Every detail is meticulously right. We can place exactly where the protagonists fit in middle-class Viennese society. The Brauns live in a large detached house while the Stocks live in an apartment block, but it is Lubitsch's attention to detail that defines them more precisely.

Mizzi Stock and Charlotte Braun are old friends, but their clothes set them apart. Mizzi's are just too obvious, slightly garish. In the hotel scenes she is wearing an up-to-the-minute number with a rosette with long wide ribbons pinned to her hip. It brands her immediately as a flapper or at least a flapper-wannabe. On the other hand we have already seen Charlotte at a party wearing a dress with exactly the same rosette and ribbons, but on her dress they are not real but a tastefully embroidered motif. Mizzi's clothes are up front, in your face, but Charlotte's are always in impeccable taste and are all the better for it. The outfit with the mock flying helmet she wears when she goes to meet Mizzi is stunning.

This (presumably) is representative of the "Lubitsch touch", a phrase conjured up by those who didn't understand how Lubitsch achieved his effects. But to Lubitsch this attention to detail is just background work. What makes Lubitsch great is his ability to make an audience believe in the characters, and to root for them when they are in difficulties.

We believe in Charlotte Braun. Her reaction when Gustav attempts to flirt with her is exactly right. Her good nature is displayed by the way she smiles to herself and shakes her head. To her Franz and Josef are just boys at heart, it is all good natured play. Then when Gustav becomes more ambitious she is shocked. Her reactions are very middle class. She holds the door open: Gustav must leave immediately. He is not acting like a gentleman. But when Gustav explains that he couldn't help loving her - "Nobody could" - she almost weakens, but not long enough for Gustav to take advantage of it. With Gustav firmly out of the way, she allows herself a private smile, still remembering what Gustav had said. Nobody could help loving her.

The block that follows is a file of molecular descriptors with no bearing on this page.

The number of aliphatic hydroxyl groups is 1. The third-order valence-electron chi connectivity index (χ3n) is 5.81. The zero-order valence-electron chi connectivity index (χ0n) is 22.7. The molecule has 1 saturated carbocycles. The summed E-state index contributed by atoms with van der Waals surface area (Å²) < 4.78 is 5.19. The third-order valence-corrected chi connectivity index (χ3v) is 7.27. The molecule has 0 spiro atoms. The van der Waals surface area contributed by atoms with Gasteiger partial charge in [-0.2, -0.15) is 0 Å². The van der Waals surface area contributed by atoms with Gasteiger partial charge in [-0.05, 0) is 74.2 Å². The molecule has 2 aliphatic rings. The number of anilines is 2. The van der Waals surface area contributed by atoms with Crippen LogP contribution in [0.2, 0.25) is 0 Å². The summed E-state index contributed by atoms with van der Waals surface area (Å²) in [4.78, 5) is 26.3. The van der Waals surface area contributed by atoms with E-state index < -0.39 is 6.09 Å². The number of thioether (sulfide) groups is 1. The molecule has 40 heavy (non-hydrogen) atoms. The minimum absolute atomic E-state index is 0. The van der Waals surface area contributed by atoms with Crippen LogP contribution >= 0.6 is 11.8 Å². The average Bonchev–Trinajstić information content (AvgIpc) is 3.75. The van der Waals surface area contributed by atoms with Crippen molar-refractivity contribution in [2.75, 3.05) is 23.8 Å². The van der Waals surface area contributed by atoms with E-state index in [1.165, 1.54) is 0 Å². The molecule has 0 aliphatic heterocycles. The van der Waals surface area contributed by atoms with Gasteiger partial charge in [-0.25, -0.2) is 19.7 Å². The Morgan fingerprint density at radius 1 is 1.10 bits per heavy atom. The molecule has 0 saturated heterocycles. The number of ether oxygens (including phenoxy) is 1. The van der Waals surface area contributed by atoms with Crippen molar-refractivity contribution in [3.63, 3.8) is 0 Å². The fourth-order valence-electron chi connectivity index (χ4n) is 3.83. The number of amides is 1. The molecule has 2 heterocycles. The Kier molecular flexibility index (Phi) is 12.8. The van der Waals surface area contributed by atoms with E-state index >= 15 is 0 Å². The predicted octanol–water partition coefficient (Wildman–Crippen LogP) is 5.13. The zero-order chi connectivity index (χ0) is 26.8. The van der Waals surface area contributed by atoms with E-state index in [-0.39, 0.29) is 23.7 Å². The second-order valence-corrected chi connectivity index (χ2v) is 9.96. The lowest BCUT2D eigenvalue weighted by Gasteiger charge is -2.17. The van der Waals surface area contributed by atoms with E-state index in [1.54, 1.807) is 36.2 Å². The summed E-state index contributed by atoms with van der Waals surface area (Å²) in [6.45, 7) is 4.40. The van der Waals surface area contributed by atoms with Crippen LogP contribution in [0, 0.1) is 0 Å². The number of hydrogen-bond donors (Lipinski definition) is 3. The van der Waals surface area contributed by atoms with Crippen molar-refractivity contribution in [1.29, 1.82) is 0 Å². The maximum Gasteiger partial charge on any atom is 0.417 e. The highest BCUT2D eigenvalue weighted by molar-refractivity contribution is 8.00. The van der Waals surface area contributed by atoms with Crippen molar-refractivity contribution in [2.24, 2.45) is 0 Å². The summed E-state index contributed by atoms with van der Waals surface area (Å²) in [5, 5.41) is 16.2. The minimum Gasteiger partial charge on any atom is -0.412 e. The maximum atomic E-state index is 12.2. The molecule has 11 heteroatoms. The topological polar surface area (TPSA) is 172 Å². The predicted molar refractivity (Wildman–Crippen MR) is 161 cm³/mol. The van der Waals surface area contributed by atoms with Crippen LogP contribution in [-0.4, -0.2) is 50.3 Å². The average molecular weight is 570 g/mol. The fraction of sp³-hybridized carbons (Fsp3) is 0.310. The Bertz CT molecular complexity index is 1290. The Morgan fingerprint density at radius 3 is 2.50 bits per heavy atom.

We definitely root for Franz and Charlotte. They are young marrieds, so touchingly, deeply in love. Nobody in the audience wants to see their marriage destroyed by Mizzi. At first Mizzi is mischeviously flirting with Franz but gradually this turns into a destructive obsession - today we would say she was stalking him.

Because of Mizzi's actions, the young couple misunderstand each other and quarrel. At one point it even appears as if Franz could go off with Mizzi while Charlotte would accept comfort from the predatory Gustav. But no, both Franz and Charlotte have too much character for that, and a happy ending seems likely.

But then in a touch of brilliance Lubitsch stands everything on its head. Having lost Franz, Mizzi turns back to her husband. "Josef! I need love!" she says, holding him close as if seeking forgiveness. Josef of course is thunderstruck, but then we can see him thinking. There are no obtrusive title cards to make this explicit, they are uneccessary. Josef is remembering why he fell for Mizzi in the first place. We see Josef soften and begin to smile. He pats her shoulder; everything will be all right once again.

A romantic night is ahead. Mizzi is on Josef's lap and they kiss. But then there is an interruption. Josef's hired detective has arrived and he brings proof of Mizzi's infidelity. Only a few minutes before Mizzi had thrown herself into Josef's arms, Franz Braun had been in the apartment. This is the divorce evidence Josef had always wanted, but now he would do anything not to believe it.

There then follows a gut-wrenching moment that only Lubitsch - with the help of Adolphe Menjou - could have brought off. Mizzi is in bed, being girlish as she waits for Josef. He enters the room, still one feels making up his mind. He could forget all about the transgression, and perhaps in future things would work out... But he steels himself for the reality. Mizzi is stunned when she hears his announcement: "Pack your things."

Of course the story of The Marriage Circle does not end there. It is an ABC story - Attraction, Breakdown, Conciliation. We have seen the young couples' attraction to each other, and breakdown comes when Charlotte believes she has discovered her husband has been having an affair. Conciliation occurs when Charlotte realizes the truth, the infatuation was all on Mizzi's side and Franz was innocent.